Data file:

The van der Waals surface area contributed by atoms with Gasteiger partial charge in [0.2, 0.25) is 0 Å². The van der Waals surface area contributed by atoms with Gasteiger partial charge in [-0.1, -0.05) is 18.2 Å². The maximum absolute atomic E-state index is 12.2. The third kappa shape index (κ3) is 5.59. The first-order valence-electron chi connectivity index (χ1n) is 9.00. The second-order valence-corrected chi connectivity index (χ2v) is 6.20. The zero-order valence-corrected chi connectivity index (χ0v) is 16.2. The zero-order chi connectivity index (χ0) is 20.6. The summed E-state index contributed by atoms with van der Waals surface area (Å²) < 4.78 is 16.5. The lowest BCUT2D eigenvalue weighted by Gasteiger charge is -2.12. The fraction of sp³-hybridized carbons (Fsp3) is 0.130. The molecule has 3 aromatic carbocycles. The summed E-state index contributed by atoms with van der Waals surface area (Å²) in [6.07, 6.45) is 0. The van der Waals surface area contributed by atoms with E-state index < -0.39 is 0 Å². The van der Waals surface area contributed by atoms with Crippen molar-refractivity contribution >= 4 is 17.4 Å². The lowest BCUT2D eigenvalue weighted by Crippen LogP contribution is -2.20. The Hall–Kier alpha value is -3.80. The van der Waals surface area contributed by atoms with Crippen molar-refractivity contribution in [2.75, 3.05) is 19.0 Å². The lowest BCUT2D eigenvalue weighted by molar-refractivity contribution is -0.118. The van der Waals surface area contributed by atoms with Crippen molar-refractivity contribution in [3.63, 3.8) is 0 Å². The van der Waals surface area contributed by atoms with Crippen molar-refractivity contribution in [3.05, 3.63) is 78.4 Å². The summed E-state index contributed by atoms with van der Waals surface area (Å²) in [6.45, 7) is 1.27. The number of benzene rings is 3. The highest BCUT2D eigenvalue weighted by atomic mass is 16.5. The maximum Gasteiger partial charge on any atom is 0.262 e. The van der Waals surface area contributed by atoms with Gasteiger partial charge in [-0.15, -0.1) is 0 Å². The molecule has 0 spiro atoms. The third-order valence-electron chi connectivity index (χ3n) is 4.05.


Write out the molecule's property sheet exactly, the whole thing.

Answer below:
The van der Waals surface area contributed by atoms with Gasteiger partial charge in [0.2, 0.25) is 0 Å². The van der Waals surface area contributed by atoms with Gasteiger partial charge in [-0.1, -0.05) is 18.2 Å². The maximum absolute atomic E-state index is 12.2. The third kappa shape index (κ3) is 5.59. The first-order valence-electron chi connectivity index (χ1n) is 9.00. The second-order valence-corrected chi connectivity index (χ2v) is 6.20. The zero-order valence-corrected chi connectivity index (χ0v) is 16.2. The zero-order chi connectivity index (χ0) is 20.6. The summed E-state index contributed by atoms with van der Waals surface area (Å²) < 4.78 is 16.5. The lowest BCUT2D eigenvalue weighted by Gasteiger charge is -2.12. The fraction of sp³-hybridized carbons (Fsp3) is 0.130. The molecule has 3 aromatic carbocycles. The summed E-state index contributed by atoms with van der Waals surface area (Å²) in [6.07, 6.45) is 0. The van der Waals surface area contributed by atoms with E-state index < -0.39 is 0 Å². The van der Waals surface area contributed by atoms with Crippen molar-refractivity contribution >= 4 is 17.4 Å². The lowest BCUT2D eigenvalue weighted by Crippen LogP contribution is -2.20. The Hall–Kier alpha value is -3.80. The van der Waals surface area contributed by atoms with Crippen molar-refractivity contribution in [2.75, 3.05) is 19.0 Å². The lowest BCUT2D eigenvalue weighted by molar-refractivity contribution is -0.118. The van der Waals surface area contributed by atoms with Crippen molar-refractivity contribution in [3.63, 3.8) is 0 Å². The van der Waals surface area contributed by atoms with Crippen molar-refractivity contribution in [3.05, 3.63) is 78.4 Å². The summed E-state index contributed by atoms with van der Waals surface area (Å²) in [6.45, 7) is 1.27. The number of benzene rings is 3. The highest BCUT2D eigenvalue weighted by atomic mass is 16.5. The maximum Gasteiger partial charge on any atom is 0.262 e. The van der Waals surface area contributed by atoms with Gasteiger partial charge in [-0.15, -0.1) is 0 Å². The molecule has 0 spiro atoms. The third-order valence-electron chi connectivity index (χ3n) is 4.05.